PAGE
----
Why We Walk to Defeat ALS: Team Tammy Hardy

After a six-year journey with ALS riddled with highs and lows, our beloved Tammy lost her life at the age of 39. Yep, 39. You might be thinking, “man, that’s young.” You’re right. It is. Tammy left behind a family and many friends who adored her. For the ninth year, we will once again come together as Team Tammy Hardy in the Walk to Defeat ALS. This is why.

The three voices in this article are those of Tammy’s sisters and her significant other. We share many of the same reasons for walking, including the strong bond we have with each other. ALS didn’t forge that. Tammy did. And it’s a bond that grows stronger each day. Team Tammy Hardy was in place before, during, and after her illness, and we will continue to carry on in her name.

Kelly (Tammy’s Sister)

Tammy was my big sister. She was eleven years older than me, and in many ways, like a second mother – nurturing and fiercely protective. She had the kind of voice you never tired of hearing; a wide smile and laugh that rang like music; and a light in her eyes that I swear must have shown directly from the kindness in her heart. This may sound exaggerated. It’s not. That’s really the kind of person she was – extraordinary. She made you better just by being around her.

Tammy lived her years to the fullest despite ALS. In her own words, “I may have ALS, but ALS does not have me.” But, Tammy was not done living. She didn’t get the chance to be a mother or a grandmother. She didn’t get to meet her nephews. Nor did she get to watch her niece grow. I’m still angry about this, but Tammy never was. She exuded grace and understanding throughout her illness.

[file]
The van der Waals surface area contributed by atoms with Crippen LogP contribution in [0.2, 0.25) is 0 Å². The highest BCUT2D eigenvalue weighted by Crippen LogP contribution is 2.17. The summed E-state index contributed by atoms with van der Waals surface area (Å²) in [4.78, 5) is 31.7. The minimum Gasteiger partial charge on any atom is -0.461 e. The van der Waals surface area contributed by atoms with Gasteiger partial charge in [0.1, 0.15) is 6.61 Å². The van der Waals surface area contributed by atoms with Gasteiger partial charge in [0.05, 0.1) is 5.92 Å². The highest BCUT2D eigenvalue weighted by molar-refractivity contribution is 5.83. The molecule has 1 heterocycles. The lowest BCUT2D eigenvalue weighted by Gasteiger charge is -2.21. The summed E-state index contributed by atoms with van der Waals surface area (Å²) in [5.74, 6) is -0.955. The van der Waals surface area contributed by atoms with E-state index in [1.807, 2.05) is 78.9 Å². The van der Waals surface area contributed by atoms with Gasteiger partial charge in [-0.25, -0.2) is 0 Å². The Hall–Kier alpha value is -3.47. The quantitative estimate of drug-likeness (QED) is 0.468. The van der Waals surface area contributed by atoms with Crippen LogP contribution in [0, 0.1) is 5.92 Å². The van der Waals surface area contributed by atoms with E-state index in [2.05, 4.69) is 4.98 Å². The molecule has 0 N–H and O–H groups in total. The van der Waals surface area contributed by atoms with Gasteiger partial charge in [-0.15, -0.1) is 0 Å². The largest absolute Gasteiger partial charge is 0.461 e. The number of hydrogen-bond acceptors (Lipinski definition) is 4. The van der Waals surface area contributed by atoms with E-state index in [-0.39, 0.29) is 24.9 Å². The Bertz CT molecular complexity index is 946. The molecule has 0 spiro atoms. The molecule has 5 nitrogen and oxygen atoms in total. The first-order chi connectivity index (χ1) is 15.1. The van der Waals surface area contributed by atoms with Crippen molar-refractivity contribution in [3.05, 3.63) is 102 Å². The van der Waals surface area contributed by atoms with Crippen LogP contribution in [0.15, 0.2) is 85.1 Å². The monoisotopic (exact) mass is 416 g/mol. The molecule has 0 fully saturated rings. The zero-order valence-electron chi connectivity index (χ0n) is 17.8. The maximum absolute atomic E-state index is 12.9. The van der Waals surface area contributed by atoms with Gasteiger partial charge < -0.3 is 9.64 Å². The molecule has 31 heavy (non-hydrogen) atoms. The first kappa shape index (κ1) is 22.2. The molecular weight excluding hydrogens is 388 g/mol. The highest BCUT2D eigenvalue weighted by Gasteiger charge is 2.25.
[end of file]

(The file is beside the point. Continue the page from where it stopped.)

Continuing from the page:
Tammy continues to be my role model. I walk because it’s what she would do – not for herself but for every other patient and family. I walk for the thousands of steps she didn’t get to take. For every missed holiday, birthday, and phone call. For all the hugs and kisses she won’t be able to give my son (and there would have been many).

For those suffering from or caring for someone with this wretched disease, I walk. I walk to raise the funds to help you live longer and fuller lives. I walk in hopes that, unlike Tammy, none of your precious moments are stolen.

Keri (Tammy’s Sister)

ALS should be a 4-letter word.  It is still a wonder to me how something many people have never heard of can impact so many lives.  I really cannot imagine a more horrendous disease.  It is the equivalent of being buried alive, drowning, and starving to death simultaneously and all for an extended period of time, even years.

Words cannot even begin to express the admiration I have for my big sister Tammy.  She was happy, healthy, witty, full of spunk and personal style, and an avid runner.  She loved Cardinal baseball, going out to dinner, having cocktails with friends, and travel. She loved to travel.  We made travel plans often; New York, Chicago, Boston, and Las Vegas.  I have actually lost count of the number of trips we made to Vegas, and there was always somewhere we wanted to go.  Before ALS, I had envisioned we’d be senior citizens still traveling together until our bodies just couldn’t any longer.  Never would I have imagined that we’d barely be in our 30s when that happened.  I remember her once saying, “We better plan that trip to New York while I can still walk.” Thankfully, we took that trip, and were even able to squeeze in a few others after that with the help of a walker and a motorized scooter.